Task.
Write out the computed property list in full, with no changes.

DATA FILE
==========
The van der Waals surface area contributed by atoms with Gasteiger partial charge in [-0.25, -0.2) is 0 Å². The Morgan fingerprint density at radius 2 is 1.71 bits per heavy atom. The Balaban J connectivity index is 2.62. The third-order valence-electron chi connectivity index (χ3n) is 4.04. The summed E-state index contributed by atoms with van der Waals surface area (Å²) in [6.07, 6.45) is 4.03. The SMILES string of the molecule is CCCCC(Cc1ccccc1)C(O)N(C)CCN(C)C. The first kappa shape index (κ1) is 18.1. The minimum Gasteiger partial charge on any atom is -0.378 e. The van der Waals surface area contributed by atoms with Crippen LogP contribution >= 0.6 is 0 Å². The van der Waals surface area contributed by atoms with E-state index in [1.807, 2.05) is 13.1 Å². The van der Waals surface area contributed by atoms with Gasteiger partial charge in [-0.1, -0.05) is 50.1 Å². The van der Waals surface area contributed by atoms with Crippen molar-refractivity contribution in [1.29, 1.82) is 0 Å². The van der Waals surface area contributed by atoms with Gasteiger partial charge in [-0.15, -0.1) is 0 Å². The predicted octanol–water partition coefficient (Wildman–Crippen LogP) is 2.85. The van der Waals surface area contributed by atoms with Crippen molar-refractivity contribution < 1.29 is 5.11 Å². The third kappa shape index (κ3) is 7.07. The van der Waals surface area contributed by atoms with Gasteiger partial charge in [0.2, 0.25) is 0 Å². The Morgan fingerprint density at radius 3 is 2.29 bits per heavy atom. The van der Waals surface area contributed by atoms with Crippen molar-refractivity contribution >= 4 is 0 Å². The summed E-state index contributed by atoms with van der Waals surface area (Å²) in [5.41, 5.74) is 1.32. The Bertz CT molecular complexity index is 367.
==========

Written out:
The van der Waals surface area contributed by atoms with Gasteiger partial charge in [-0.25, -0.2) is 0 Å². The Morgan fingerprint density at radius 2 is 1.71 bits per heavy atom. The Balaban J connectivity index is 2.62. The third-order valence-electron chi connectivity index (χ3n) is 4.04. The summed E-state index contributed by atoms with van der Waals surface area (Å²) in [6.07, 6.45) is 4.03. The SMILES string of the molecule is CCCCC(Cc1ccccc1)C(O)N(C)CCN(C)C. The first kappa shape index (κ1) is 18.1. The minimum Gasteiger partial charge on any atom is -0.378 e. The van der Waals surface area contributed by atoms with Crippen LogP contribution >= 0.6 is 0 Å². The van der Waals surface area contributed by atoms with E-state index in [1.807, 2.05) is 13.1 Å². The van der Waals surface area contributed by atoms with Gasteiger partial charge in [-0.1, -0.05) is 50.1 Å². The van der Waals surface area contributed by atoms with Crippen molar-refractivity contribution in [1.29, 1.82) is 0 Å². The van der Waals surface area contributed by atoms with Gasteiger partial charge in [-0.15, -0.1) is 0 Å². The predicted octanol–water partition coefficient (Wildman–Crippen LogP) is 2.85. The van der Waals surface area contributed by atoms with Crippen molar-refractivity contribution < 1.29 is 5.11 Å². The third kappa shape index (κ3) is 7.07. The van der Waals surface area contributed by atoms with Gasteiger partial charge in [0.2, 0.25) is 0 Å². The Morgan fingerprint density at radius 3 is 2.29 bits per heavy atom. The van der Waals surface area contributed by atoms with Crippen molar-refractivity contribution >= 4 is 0 Å². The summed E-state index contributed by atoms with van der Waals surface area (Å²) in [5.41, 5.74) is 1.32. The Bertz CT molecular complexity index is 367.